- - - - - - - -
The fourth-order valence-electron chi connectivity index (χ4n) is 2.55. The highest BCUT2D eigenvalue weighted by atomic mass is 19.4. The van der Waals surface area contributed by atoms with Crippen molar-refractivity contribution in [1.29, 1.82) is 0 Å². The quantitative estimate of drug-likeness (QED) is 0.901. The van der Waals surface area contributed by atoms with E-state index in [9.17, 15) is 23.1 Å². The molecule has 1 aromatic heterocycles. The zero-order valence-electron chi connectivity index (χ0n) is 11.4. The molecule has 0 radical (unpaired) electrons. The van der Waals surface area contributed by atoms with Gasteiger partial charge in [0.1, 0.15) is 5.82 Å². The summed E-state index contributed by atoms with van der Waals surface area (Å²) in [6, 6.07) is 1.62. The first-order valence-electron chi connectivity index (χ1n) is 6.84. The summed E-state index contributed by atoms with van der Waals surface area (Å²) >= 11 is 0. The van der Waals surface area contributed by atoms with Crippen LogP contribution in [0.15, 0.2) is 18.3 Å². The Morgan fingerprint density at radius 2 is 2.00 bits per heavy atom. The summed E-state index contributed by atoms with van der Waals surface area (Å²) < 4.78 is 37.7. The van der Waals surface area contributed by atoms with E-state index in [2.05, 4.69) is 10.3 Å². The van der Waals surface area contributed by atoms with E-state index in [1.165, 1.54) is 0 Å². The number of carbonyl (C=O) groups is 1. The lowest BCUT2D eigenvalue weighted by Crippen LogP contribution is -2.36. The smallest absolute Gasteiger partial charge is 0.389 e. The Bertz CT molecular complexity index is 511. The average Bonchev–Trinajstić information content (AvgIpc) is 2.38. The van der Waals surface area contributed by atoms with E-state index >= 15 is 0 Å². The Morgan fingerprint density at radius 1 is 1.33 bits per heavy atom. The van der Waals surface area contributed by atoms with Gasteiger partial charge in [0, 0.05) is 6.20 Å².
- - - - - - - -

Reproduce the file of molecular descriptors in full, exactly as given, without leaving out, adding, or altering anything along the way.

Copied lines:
The fourth-order valence-electron chi connectivity index (χ4n) is 2.55. The highest BCUT2D eigenvalue weighted by atomic mass is 19.4. The van der Waals surface area contributed by atoms with Crippen molar-refractivity contribution in [1.29, 1.82) is 0 Å². The quantitative estimate of drug-likeness (QED) is 0.901. The van der Waals surface area contributed by atoms with E-state index in [9.17, 15) is 23.1 Å². The molecule has 1 aromatic heterocycles. The zero-order valence-electron chi connectivity index (χ0n) is 11.4. The molecule has 0 radical (unpaired) electrons. The van der Waals surface area contributed by atoms with Gasteiger partial charge in [0.1, 0.15) is 5.82 Å². The summed E-state index contributed by atoms with van der Waals surface area (Å²) in [6, 6.07) is 1.62. The first-order valence-electron chi connectivity index (χ1n) is 6.84. The summed E-state index contributed by atoms with van der Waals surface area (Å²) >= 11 is 0. The van der Waals surface area contributed by atoms with Crippen LogP contribution in [0.15, 0.2) is 18.3 Å². The Morgan fingerprint density at radius 2 is 2.00 bits per heavy atom. The summed E-state index contributed by atoms with van der Waals surface area (Å²) < 4.78 is 37.7. The van der Waals surface area contributed by atoms with E-state index in [2.05, 4.69) is 10.3 Å². The van der Waals surface area contributed by atoms with E-state index in [1.165, 1.54) is 0 Å². The number of carbonyl (C=O) groups is 1. The lowest BCUT2D eigenvalue weighted by Crippen LogP contribution is -2.36. The smallest absolute Gasteiger partial charge is 0.389 e. The Bertz CT molecular complexity index is 511. The average Bonchev–Trinajstić information content (AvgIpc) is 2.38. The van der Waals surface area contributed by atoms with E-state index >= 15 is 0 Å². The Morgan fingerprint density at radius 1 is 1.33 bits per heavy atom. The van der Waals surface area contributed by atoms with Gasteiger partial charge in [0, 0.05) is 6.20 Å².